In brief:

  • Someone just paid millions of dollars to move $130 of Ethereum.
  • A mining pool received the $2.6 million in the form of a transaction fee.
  • It seems like it was an accident.

A user of the Ethereum blockchain just paid $2.6 million in transaction fees to send $130 of ETH. That's a fee of two million percent. This is the most anyone has ever paid to transfer an amount of Ethereum.

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The transaction, made just hours ago, included a transfer of 0.55 Ethereum to an address provided by cryptocurrency exchange Bithumb, while 10,668 Ethereum was provided as a fee to the miners. The transaction was mined by SparkPool, one of the largest Ethereum mining pools in current operation.

The $2.6 million transaction fee has since been sent to SparkPool's Ethereum address where it distributes funds to its wide array of miners. The mining fee hasn't been handed out yet.


"We are further investigating the incident of unusually high tx fee, and you are welcome to provide clues to SparkPool has had the experience of handling similar issues properly. There will be a solution in the end," SparkPool tweeted.

There is little known about the person who sent the transaction, paying such a large fee. Previously their account has sent a number of payments to crypto exchange Bithumb, but that's about it.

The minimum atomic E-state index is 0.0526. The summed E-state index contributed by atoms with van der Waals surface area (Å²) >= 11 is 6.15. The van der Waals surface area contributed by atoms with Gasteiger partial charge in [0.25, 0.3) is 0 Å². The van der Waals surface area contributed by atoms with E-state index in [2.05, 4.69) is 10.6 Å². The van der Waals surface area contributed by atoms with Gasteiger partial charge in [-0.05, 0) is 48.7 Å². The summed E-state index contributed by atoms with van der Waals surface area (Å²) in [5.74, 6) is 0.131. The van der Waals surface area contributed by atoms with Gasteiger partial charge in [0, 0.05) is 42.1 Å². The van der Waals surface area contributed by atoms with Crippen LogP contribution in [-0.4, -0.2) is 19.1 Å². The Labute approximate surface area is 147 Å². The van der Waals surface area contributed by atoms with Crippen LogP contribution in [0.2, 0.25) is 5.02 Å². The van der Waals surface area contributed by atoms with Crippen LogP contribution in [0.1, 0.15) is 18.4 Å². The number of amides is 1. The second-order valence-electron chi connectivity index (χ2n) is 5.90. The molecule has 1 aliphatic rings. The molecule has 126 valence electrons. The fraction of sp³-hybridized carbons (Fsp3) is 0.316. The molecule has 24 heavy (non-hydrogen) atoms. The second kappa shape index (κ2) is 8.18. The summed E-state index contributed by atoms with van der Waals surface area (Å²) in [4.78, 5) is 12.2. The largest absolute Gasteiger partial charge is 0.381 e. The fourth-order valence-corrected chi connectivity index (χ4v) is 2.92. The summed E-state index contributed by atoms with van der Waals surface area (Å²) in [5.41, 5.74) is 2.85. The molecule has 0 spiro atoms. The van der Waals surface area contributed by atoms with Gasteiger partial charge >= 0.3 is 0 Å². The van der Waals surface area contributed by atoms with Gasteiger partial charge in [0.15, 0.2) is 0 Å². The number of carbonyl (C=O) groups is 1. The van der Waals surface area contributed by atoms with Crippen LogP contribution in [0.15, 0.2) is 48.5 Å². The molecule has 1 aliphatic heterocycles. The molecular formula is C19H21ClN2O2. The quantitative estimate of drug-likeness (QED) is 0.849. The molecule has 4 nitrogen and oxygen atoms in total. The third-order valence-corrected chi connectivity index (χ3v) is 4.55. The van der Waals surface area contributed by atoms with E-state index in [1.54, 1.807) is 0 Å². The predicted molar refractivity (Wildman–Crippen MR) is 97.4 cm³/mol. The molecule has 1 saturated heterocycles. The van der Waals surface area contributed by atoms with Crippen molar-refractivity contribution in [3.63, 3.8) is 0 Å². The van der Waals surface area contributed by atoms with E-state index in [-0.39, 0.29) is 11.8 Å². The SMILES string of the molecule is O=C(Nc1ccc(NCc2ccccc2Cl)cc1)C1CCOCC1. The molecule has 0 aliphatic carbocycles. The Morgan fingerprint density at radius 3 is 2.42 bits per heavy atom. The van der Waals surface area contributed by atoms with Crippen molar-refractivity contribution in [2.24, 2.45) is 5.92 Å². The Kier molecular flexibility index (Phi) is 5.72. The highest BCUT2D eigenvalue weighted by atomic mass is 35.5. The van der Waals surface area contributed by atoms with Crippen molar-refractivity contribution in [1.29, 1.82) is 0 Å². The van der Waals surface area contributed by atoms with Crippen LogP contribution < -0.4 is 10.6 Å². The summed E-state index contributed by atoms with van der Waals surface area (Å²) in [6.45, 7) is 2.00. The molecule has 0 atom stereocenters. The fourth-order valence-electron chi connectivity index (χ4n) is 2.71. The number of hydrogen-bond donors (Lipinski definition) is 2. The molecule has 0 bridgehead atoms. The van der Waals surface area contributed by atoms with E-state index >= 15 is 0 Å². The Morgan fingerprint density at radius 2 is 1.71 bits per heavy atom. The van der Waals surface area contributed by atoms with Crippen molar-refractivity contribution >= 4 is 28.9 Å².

Why did the transaction cost so much?

Ethereum users are in complete control of their transaction fees. They can choose how much they want to pay to have a transaction included in a block. The more they pay, the more likely their transaction will be processed quickly. But there's no reason to pay anything more than a few dollars.

There are a number of potential reasons why this excessive fee might have occurred. Arguably the simplest and most likely reason is that this unfortunate individual intended to send $2.6 million in ETH with $100 worth of fees, but accidentally switched the two fields. But there are a few puzzling factors.


For one, the transaction was added to the block first. Generally, transactions are added to blocks in order of their gas price, which would make sense in this case. But the other transactions in the block are not ordered by gas price. This could suggest that the transaction was created by someone at SparkPool and deliberately included in a block.

The other strange factor is that the person who sent the transaction always used a gas price of 60 gwei for its other transactions. Except this time, it changed the gas price to 500 million gwei. This suggests that someone altered it for some unknown reason.

Alex Svanevik, founder of data science DAO D5, told Decrypt, "Given the distribution of gas prices set by this wallet (every single outgoing transaction has a gas price of 60 gwei except this one), I'd say this must have been some manual intervention on an otherwise programmatically controlled wallet."

This isn't the first time SparkPool has mined an unusual transaction like this one. Back in 2019, Cointelegraph reported that the mining pool mined an Ethereum transaction with a $365,000 fee. After some communication between the unfortunate individual and the pool, Sparkpool agreed to return half of the fee. Will that happen again?

This article has been updated with tweets from SparkPool and Alex Manuskin.

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